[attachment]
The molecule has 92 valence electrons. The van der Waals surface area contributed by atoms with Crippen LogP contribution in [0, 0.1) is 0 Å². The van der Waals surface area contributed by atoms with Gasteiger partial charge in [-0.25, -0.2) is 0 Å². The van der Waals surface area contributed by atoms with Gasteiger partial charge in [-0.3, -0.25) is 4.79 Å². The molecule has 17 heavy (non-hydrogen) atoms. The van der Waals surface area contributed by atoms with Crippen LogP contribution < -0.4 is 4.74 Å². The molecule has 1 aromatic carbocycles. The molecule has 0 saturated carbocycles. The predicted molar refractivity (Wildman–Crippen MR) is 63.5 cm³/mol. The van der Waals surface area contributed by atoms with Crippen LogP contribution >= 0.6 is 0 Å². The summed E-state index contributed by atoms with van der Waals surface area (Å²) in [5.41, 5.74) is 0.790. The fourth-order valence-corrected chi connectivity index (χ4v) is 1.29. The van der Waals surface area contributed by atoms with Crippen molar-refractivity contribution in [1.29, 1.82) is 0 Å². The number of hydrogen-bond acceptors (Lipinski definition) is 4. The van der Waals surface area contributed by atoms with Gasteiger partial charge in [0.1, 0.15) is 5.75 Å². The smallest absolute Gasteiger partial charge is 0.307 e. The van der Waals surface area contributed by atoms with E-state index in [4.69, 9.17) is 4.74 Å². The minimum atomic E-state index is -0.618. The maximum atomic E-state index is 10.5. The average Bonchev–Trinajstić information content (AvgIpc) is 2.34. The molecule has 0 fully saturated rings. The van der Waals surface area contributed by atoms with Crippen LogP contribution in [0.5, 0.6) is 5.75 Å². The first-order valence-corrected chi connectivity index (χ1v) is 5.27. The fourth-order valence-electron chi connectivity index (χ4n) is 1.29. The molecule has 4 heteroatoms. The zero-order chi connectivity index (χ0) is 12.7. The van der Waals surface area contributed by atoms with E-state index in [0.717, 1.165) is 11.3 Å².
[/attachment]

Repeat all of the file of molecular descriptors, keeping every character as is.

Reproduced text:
The molecule has 92 valence electrons. The van der Waals surface area contributed by atoms with Crippen LogP contribution in [0, 0.1) is 0 Å². The van der Waals surface area contributed by atoms with Gasteiger partial charge in [-0.25, -0.2) is 0 Å². The van der Waals surface area contributed by atoms with Gasteiger partial charge in [-0.3, -0.25) is 4.79 Å². The molecule has 17 heavy (non-hydrogen) atoms. The van der Waals surface area contributed by atoms with Crippen LogP contribution < -0.4 is 4.74 Å². The molecule has 1 aromatic carbocycles. The molecule has 0 saturated carbocycles. The predicted molar refractivity (Wildman–Crippen MR) is 63.5 cm³/mol. The van der Waals surface area contributed by atoms with Crippen LogP contribution >= 0.6 is 0 Å². The summed E-state index contributed by atoms with van der Waals surface area (Å²) in [5.41, 5.74) is 0.790. The fourth-order valence-corrected chi connectivity index (χ4v) is 1.29. The van der Waals surface area contributed by atoms with Crippen molar-refractivity contribution in [1.29, 1.82) is 0 Å². The number of hydrogen-bond acceptors (Lipinski definition) is 4. The van der Waals surface area contributed by atoms with Gasteiger partial charge in [0.1, 0.15) is 5.75 Å². The smallest absolute Gasteiger partial charge is 0.307 e. The van der Waals surface area contributed by atoms with E-state index in [4.69, 9.17) is 4.74 Å². The minimum atomic E-state index is -0.618. The maximum atomic E-state index is 10.5. The average Bonchev–Trinajstić information content (AvgIpc) is 2.34. The molecule has 0 fully saturated rings. The van der Waals surface area contributed by atoms with Crippen LogP contribution in [0.5, 0.6) is 5.75 Å². The first-order valence-corrected chi connectivity index (χ1v) is 5.27. The fourth-order valence-electron chi connectivity index (χ4n) is 1.29. The molecule has 4 heteroatoms. The zero-order chi connectivity index (χ0) is 12.7. The van der Waals surface area contributed by atoms with E-state index in [0.717, 1.165) is 11.3 Å².